A2 Law: Cases - Defence of Insanity


A Levels Law A2 (Cases) Flashcards on A2 Law: Cases - Defence of Insanity , created by Jessica 'JessieB on 22/04/2014.
Jessica 'JessieB
Flashcards by Jessica 'JessieB, updated more than 1 year ago
Jessica 'JessieB
Created by Jessica 'JessieB about 10 years ago

Resource summary

Question Answer
Case Facts Original rules on Insanity - M'Naughten (1843) Attempted to murder the PM, but killed secretary instead. Acquitted on the grounds of insanity. The HOL asked to clarify the rules.
Case Outcome M'Naughten (1843) At the time of the offence, the defendant must have been suffering from: a defect of reason, caused by a disease of the mind so that either the defendant didn't know what he was doing or, if he did know, he didn't know that what he was doing was wrong.
Case Facts A defect of Reason - Clarke (1972) The defendant was charged with theft but claimed she had been acting absentmindedly because she was suffering from diabetes and depression.
Case Outcome Clarke 1972 The judge ruled insanity but to avoid an insanity finding, the defendant pleaded guilty. Her conviction was quashed on appeal as she failed to use her reasoning powers which didn't fulfill the MR for theft.
Case Facts A defect of reason must be caused by a disease of the mind - Kemp (1957) The defendant was suffering from arteriosclerosis which caused him to have blackouts. He attacked his wife with a hammer during one of these blackout, causing her serious harm.
Case Outcome Kemp (1957) Convicted of s20 GBH but found not guilty by reason of insanity. On appeal, the courts said that the law is concerned with the mind; not the brain. The case developed two theories: 1) The continuing Act Theory and 2) The internal/external cause factors
Case Facts The Continuing Danger Theory - Bratty v A-G for Northern Ireland (1963) The defendant strangled the victim with her stocking during an epileptic seizure.
Case Outcome Bratty v A-G for Northern Ireland (1963) The defendant's conviction was upheld and Lord Denning gave an interpretation as to what a disease of the mind is: " any mental disorder which has manifested itself in violence and is prone to recur is a disease of the mind." = Needed to protect the public from dangerous and violent individuals.
Case Facts The Continuing Danger Theory - Sullivan 1984 The defendant kicked and injured a friend during an epileptic fit. Medical evidence says that he wouldn't of known he was kicking anyone during his fit.
Case Outcome Sullivan 1984 The defendant pleaded automatism but the judge said insanity was more appropriate; the COA agreed with the trial judge. Epilepsy was a disease of the mind as a seizure can mentally impair the defendant, thus causing a defect of the mind.
Case Facts The External Cause Theory - Quick 1973 The defendant had a hypoglycaemic attack by not eating enough after taking insulin. He caused GBH on the victim but claimed he couldn't remember anything due to the attack.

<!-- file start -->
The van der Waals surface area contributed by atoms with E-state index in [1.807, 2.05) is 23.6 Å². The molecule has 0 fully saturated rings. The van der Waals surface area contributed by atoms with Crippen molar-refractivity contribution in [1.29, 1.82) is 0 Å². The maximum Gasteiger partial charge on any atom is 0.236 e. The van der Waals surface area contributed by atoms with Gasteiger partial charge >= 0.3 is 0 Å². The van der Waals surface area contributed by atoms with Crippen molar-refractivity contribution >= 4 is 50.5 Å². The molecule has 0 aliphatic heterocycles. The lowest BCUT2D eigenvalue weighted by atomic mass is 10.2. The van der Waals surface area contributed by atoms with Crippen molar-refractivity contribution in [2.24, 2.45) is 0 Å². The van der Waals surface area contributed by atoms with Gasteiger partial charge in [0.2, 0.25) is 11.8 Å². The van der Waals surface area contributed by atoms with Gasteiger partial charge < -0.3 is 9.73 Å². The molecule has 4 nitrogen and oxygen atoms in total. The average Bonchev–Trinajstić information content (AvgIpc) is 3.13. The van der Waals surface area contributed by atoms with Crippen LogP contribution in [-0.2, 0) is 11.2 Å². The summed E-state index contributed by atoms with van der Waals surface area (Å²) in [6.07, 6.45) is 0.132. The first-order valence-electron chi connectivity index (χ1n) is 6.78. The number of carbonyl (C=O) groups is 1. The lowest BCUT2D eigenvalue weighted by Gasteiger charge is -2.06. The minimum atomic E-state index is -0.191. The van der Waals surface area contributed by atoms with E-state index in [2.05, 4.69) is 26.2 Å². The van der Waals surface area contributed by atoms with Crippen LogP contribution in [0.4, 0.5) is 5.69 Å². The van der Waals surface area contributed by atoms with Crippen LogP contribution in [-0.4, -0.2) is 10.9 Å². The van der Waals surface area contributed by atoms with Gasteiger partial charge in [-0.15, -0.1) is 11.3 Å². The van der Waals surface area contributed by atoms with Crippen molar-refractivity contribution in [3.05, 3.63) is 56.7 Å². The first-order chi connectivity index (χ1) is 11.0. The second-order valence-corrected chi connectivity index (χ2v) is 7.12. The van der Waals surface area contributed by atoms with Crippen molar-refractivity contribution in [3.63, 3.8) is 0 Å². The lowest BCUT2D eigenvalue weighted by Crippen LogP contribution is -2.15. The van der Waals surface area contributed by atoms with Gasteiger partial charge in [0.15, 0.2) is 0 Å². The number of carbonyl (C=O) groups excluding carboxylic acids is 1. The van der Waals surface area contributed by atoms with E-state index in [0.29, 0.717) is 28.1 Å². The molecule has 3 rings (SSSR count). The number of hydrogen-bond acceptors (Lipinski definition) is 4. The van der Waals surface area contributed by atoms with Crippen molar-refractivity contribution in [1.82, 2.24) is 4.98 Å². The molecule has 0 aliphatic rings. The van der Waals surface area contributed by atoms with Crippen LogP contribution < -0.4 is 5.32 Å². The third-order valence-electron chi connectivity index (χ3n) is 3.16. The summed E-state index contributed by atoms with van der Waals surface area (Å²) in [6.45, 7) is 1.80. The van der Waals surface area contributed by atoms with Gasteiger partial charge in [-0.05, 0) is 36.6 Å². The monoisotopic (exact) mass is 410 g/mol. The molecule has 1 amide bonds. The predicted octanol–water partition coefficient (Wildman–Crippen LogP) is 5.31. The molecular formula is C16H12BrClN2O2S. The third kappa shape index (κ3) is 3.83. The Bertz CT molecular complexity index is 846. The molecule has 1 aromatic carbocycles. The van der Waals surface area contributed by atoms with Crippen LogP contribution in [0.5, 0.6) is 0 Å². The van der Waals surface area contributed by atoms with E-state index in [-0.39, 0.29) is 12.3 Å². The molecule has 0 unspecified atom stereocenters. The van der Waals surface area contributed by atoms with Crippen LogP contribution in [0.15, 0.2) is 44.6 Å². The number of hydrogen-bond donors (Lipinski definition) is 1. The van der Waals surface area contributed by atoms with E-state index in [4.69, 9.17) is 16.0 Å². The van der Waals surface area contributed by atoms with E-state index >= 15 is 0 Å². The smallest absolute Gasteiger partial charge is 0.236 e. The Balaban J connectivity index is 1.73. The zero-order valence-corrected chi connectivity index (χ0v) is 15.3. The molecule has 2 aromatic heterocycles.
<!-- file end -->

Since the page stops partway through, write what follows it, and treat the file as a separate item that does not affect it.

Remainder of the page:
Case Outcome Quick 1973 The judge said insanity was the correct plea - not automatism. Quick then pleaded guilty and appealed. The COA quashed this conviction as the offence wasn't caused by the diabetes but by the insulin and its misuse. An external factor meant that the jury should have been allowed to consider automatism.
Case Facts The Internal Cause Theory - Hennessy (1989) The defendant was diabetic and charged with taking and driving a vehicle whilst disqualified. He said that it was because he hadn't taken his insulin for three days due to suffering from stress, depression and hyperglycemia.
Case Outcome Hennessy (1989) The judges ruled the proper defence was insanity. The defendant then pleaded guilty and appealed, but his appeal was rejected as by not taking the insulin, his automatic state was the insulin which is an internal cause and so the correct ruling was insanity.
Case Facts Sleepwalking - Burgess (1991) The defendant hit his friend with a bottle, video recorder and grasped her round the throat after falling asleep.
Case Outcome Burgess (1991) The defendant was charged with unlawful wounding and he pleaded automatism. Judge said insanity more suitable and gave the special verdict as sleepwalking is an internal factor and therefore was ' a disease of the mind'.
Case Facts The Nature and Quality of the Act - Codere (1916) Held to mean the physical nature of the act, rather than the moral.
Case Facts Knowledge that the act was wrong - Windle (1952) The defendant overdosed his suicidal wife with 100 asprins. When arrested, he said "I suppose they'll hang me for this." Despite medical evidence proving he had a mental illness, he knew his actions were wrong.
Case Outcome Windle (1952) His murder conviction was upheld and his insanity plea rejected.
Case Facts Knowledge that the act was wrong - Johnson 2007 The defendant was a schizophrenic who stabbed his neighbour. Medical evidence showed he knew that what he had done was legally wrong.
Case Outcome Johnson 2007 COA confirmed Windle and held that the defence of insanity wasn't available to him.
Show full summary Hide full summary


LA4 Protection of Civil Rights and Liberties; A Bill of Rights?
A2 Law: Special Study - Robbery
Jessica 'JessieB
The Weimar Republic, 1919-1929
Globalisation Case Studies
Random German A-level Vocab
Libby Shaw
Sociology: Crime and Deviance Flash cards
Beth Morley
How Parliament Makes Laws
A-Level Law: Theft
Functionalist Theory of Crime
Realist Theories
Jessica Phillips